Three at Gillings School awarded NCI funding to study cancer disparities in African-Americans

October 29, 2015

Three women scientists at UNC’s Gillings School of Global Public Health are among North Carolina researchers awarded a five-year, $11 million grant by the National Cancer Institute (NCI) to understand and work to eliminate cancer disparities for African-Americans in the state.

Dr. Troester

Dr. Troester

Dr. Smith

Dr. Smith

Dr. Linnan

Dr. Linnan

They are Jennifer S. Smith, PhD, research associate professor, and Melissa A. Troester, PhD, associate professor, both in the Gillings School’s epidemiology department, and Laura Linnan, ScD, professor of health behavior at the Gillings School and director of the Carolina Collaborative for Research on Work and Health.

The award is the latest in a series of grants supporting a 14-year partnership between North Carolina Central University (NCCU) and the University of North Carolina at Chapel Hill’s Lineberger Comprehensive Cancer Center. The funding, initiated in 2001 to connect institutions serving diverse populations and minority students with NCI-funded cancer centers, will support molecular-and population-based cancer research and the research education of junior faculty members and students.

“This partnership has forged great collaborations between our faculties and students by funding projects across the spectrum of cancer research,” said Shelton Earp, MD, principal investigator for the partnership at UNC Lineberger and director of UNC Cancer Care. “In the last funding cycle, the teams made particular progress on how to deliver cancer prevention messages to the African-American community and in understanding triple negative breast cancer, a subtype of breast cancer that has a high incidence among African-American women. In addition, numerous researchers have been trained, articles have been published in outstanding journals, and faculty  members have been recruited that have formed lasting partnerships between our two institutions.”

The grants awarded this year allow NCCU undergraduates to gain research experience at both NCCU and UNC. It also will support three research projects and two pilot studies conducted by NCCU faculty in collaboration with UNC Lineberger members.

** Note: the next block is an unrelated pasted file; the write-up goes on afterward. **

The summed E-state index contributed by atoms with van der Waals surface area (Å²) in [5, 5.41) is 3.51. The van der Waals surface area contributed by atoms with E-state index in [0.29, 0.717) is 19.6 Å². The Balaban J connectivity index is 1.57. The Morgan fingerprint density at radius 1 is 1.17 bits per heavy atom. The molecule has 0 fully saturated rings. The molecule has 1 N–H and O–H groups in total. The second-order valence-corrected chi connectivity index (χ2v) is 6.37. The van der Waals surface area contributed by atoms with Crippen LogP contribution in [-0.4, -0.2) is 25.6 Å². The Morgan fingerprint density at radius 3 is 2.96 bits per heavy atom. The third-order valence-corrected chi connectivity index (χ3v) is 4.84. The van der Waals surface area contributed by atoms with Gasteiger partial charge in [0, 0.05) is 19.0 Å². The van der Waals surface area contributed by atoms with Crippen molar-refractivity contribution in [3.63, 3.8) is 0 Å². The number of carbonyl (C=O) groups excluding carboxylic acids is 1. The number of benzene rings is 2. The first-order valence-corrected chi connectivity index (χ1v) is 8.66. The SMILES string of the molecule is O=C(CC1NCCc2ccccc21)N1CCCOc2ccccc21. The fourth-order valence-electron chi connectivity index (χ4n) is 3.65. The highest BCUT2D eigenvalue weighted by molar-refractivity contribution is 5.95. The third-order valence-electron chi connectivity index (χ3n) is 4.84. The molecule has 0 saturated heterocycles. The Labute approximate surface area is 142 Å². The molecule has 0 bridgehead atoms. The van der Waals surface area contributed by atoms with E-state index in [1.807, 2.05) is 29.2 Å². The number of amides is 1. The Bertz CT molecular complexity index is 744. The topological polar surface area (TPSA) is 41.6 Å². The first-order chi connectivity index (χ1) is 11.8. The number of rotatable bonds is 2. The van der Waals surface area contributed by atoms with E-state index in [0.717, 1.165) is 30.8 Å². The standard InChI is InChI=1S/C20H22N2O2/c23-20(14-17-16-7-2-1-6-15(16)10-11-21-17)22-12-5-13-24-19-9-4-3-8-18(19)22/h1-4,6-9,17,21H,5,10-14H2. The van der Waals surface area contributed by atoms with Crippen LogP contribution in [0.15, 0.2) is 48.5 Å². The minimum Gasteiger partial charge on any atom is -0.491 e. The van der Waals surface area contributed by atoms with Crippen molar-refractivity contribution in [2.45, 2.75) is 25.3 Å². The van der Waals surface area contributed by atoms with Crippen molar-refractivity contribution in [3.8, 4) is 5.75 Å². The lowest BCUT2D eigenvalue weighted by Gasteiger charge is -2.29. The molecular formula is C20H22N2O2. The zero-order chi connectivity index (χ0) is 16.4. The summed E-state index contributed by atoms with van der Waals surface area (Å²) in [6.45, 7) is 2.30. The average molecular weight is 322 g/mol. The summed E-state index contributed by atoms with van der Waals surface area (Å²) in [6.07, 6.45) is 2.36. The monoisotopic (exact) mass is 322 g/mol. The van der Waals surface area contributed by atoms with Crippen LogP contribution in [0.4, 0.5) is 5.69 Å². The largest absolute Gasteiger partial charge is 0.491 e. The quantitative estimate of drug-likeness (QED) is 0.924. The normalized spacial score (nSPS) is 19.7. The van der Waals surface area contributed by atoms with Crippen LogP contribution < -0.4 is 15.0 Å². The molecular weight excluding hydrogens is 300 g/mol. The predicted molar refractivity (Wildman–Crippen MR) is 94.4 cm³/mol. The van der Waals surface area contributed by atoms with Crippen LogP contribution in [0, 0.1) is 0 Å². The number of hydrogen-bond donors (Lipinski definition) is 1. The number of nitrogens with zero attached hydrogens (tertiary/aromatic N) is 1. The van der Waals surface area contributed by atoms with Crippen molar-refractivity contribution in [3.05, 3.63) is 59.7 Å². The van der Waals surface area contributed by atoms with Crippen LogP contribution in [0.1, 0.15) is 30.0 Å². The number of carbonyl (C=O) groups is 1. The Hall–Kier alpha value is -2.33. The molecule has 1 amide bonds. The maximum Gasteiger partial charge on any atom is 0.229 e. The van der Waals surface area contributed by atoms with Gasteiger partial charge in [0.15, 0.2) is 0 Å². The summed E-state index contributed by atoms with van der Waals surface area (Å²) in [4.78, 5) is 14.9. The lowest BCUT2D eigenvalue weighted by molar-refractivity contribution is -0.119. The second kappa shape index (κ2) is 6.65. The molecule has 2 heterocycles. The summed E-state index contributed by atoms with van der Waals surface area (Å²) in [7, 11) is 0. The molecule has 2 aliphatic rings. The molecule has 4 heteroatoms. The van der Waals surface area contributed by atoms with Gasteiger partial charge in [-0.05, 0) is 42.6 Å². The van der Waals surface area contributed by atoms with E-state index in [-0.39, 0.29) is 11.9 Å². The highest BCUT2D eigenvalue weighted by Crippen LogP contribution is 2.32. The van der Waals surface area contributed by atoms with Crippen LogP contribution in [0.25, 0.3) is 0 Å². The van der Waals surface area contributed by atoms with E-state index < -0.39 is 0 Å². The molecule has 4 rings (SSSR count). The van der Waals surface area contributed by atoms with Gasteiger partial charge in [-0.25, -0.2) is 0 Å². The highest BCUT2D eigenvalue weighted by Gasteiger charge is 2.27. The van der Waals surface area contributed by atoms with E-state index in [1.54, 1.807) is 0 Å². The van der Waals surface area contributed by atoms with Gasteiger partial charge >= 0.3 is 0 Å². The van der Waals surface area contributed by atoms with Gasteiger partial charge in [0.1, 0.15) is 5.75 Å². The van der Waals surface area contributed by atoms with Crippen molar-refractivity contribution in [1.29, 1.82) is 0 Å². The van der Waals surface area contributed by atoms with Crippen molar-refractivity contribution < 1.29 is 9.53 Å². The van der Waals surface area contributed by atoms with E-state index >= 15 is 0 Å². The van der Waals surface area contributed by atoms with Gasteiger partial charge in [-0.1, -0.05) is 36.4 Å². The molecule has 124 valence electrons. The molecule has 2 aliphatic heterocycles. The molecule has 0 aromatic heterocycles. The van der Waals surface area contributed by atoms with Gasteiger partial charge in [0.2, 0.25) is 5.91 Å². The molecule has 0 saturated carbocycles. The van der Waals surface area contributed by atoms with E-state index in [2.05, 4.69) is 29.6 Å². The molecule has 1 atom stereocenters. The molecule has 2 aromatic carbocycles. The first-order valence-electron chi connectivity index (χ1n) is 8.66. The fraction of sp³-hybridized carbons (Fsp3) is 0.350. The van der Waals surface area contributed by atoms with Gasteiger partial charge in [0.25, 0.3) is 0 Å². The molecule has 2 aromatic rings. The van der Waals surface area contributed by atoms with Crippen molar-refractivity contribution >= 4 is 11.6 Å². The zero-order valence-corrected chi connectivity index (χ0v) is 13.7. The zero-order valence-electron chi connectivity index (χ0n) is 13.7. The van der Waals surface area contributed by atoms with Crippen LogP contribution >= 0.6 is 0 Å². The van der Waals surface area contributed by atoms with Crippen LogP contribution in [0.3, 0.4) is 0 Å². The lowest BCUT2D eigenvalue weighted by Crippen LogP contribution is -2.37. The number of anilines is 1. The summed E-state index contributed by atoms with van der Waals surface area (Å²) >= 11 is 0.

Dr. Jennifer Smith will work with LaHoma Romocki, PhD, associate professor in NCCU’s Department of Public Health Education, and Vijay Sivaraman, assistant professor in the Department of Biological and Biomedical Sciences at NCCU, to evaluate novel methods for improving primary screening, triage and follow-up adherence in cervical cancer screening. Their work will examine urine testing for HPV as a way to screen non-invasively for cervical cancer and will assess the use of a text-message intervention to improve patient adherence to follow-up screening and treatment.

Dr. Melissa Troester will pair with ClarLynda Williams-DeVane, PhD, assistant professor in the Department of Biological and Biomedical Sciences at NCCU to analyze genomic patterns in breast cancer samples gathered through the Carolina Breast Cancer Study.

Dr. Laura Linnan will collaborate with David Jolly, DrPH, in the Department of Public Health Education at NCCU, to study investigating factors that influence the sustainability of a model of delivering community health messages through barber shops to better reach African-Americans.

Other awards went to Jodie Fleming, PhD, UNC Lineberger member and assistant professor at NCCU, and Keith Burridge, PhD, Kenan Distinguished Professor of cell biology and physiology at UNC, to study the mechanism of causation of basal-like breast cancer in African-American women, focusing on the role of a multi-functional protein that has been linked to fat metabolism, and to Xiaoxin Chen, MD, PhD, UNC Lineberger member and professor of biological and biomedical sciences at NCCU, and Michael B. Major, PhD, assistant professor in the UNC Department of Cell Biology and Physiology, to investigate the molecular cause of esophageal squamous cell carcinoma, a type of cancer that disproportionately affects African-Americans.


Gillings School of Global Public Health contact: David Pesci, director of communications, (919) 962-2600 or

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